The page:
It’s been a solid year since moving into this house and starting my shop. Nearly everything in my shop is on casters for mobility. In my opinion the most important tool in any woodshop is the table saw so lets start there. My table saw is a SawStop PCS with 52” rip capacity. The attention to detail on this machine is phenomenal. I have the industrial mobile base for it which makes the single heaviest item in my shop one of the easiest to move. The base lifts the entire saw, including the extension wing, several inches with ease. It is actually in the up position in the following image. I also spray painted the location of the extension wing supports on the ground so I can easily locate a familiar position when setting up the saw. Because moving it around the shop on the mobile base is effortless I find myself moving it out of the way frequently when I know I’m not going to be using it for a while. I also keep a couple trash cans near the table saw.

No doubt many of us would love to have a huge, 2000 square foot building devoted to woodcraft, on a wooded acreage somewhere. But there is a reality that goes with a hobby shared by numerous ordinary people: very few really have the means to set up such palatial workshops. We have our lives to lead, and engaging in such a venture is out of the reach for most, myself included. This article is dedicated to workshops for "the rest of us."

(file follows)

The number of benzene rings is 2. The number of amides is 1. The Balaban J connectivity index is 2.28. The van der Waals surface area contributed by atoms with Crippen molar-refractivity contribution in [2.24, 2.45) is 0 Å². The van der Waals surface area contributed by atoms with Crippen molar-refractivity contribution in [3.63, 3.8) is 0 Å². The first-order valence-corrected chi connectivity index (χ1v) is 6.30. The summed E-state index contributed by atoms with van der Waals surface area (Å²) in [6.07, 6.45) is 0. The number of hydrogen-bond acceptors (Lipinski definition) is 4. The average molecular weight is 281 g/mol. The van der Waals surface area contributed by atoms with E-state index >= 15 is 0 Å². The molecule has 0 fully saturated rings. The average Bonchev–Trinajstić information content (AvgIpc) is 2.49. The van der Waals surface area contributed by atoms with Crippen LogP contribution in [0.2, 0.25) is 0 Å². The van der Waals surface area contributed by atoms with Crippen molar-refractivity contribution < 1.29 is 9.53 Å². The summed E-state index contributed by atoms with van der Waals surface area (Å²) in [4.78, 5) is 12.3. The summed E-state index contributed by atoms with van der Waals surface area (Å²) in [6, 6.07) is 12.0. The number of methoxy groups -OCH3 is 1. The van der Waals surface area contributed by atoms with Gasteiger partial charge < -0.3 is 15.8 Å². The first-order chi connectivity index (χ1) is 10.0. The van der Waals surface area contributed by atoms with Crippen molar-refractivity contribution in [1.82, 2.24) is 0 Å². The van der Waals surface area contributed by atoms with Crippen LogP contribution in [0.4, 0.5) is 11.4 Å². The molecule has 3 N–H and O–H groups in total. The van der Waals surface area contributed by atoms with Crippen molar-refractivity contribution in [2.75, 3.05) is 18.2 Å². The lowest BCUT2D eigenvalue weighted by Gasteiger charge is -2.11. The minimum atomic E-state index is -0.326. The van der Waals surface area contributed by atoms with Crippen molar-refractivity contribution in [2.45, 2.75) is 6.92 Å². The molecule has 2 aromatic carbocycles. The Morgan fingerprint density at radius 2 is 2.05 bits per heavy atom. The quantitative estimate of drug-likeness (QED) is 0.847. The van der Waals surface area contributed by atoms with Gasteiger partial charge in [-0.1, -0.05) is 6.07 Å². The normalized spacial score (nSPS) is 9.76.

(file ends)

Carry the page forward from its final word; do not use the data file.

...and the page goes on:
I really enjoyed this video. I don’t particularly enjoy watching videos every time someone changes the layout of their shop. But, yours is the exception. I know a lot of your fans have probably been asking for a while for you to do a tour of your shop. Glad you waited till it was all finished to do it. You must’ve shot this video before you got your festool tools.
The shelf in the first picture is made of red oak plywood. You can choose the wood type, color and design as you like for your project. In case if you need more help understanding this project, you can refer the source link below. It discusses various items used, steps and tips and personal experience of the author who personally built a Zigzag shelf.
As with many of you out there I always enjoy checking out a shop tour. I hope you were able to take away at least something from this shop tour. If you would like to see some reader shop tours that have already been featured on this website you can do so here. If you would like your shop to be featured on this website feel free to drop me a line using my contact form. Thanks for stopping by folks and have a great day!